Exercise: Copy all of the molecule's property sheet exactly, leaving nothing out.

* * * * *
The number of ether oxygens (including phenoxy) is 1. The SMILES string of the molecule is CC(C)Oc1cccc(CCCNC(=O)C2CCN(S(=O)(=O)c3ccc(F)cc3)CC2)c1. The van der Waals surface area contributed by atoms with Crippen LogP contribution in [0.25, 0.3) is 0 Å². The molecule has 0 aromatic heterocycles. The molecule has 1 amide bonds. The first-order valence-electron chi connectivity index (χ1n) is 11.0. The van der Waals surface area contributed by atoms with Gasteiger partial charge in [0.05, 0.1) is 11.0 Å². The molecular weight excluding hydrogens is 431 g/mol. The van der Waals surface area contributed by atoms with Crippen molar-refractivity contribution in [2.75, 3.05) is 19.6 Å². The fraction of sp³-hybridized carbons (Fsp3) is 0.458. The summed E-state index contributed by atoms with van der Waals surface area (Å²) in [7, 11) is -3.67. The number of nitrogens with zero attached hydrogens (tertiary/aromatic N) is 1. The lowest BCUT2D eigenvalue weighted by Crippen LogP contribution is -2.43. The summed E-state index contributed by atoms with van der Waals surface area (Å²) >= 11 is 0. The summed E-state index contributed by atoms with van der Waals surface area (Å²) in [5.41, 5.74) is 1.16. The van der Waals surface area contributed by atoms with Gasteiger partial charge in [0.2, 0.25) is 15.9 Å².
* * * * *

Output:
The number of ether oxygens (including phenoxy) is 1. The SMILES string of the molecule is CC(C)Oc1cccc(CCCNC(=O)C2CCN(S(=O)(=O)c3ccc(F)cc3)CC2)c1. The van der Waals surface area contributed by atoms with Crippen LogP contribution in [0.25, 0.3) is 0 Å². The molecule has 0 aromatic heterocycles. The molecule has 1 amide bonds. The first-order valence-electron chi connectivity index (χ1n) is 11.0. The van der Waals surface area contributed by atoms with Gasteiger partial charge in [0.05, 0.1) is 11.0 Å². The molecular weight excluding hydrogens is 431 g/mol. The van der Waals surface area contributed by atoms with Crippen molar-refractivity contribution in [2.75, 3.05) is 19.6 Å². The fraction of sp³-hybridized carbons (Fsp3) is 0.458. The summed E-state index contributed by atoms with van der Waals surface area (Å²) in [7, 11) is -3.67. The number of nitrogens with zero attached hydrogens (tertiary/aromatic N) is 1. The lowest BCUT2D eigenvalue weighted by Crippen LogP contribution is -2.43. The summed E-state index contributed by atoms with van der Waals surface area (Å²) >= 11 is 0. The summed E-state index contributed by atoms with van der Waals surface area (Å²) in [5.41, 5.74) is 1.16. The van der Waals surface area contributed by atoms with Gasteiger partial charge in [0.2, 0.25) is 15.9 Å².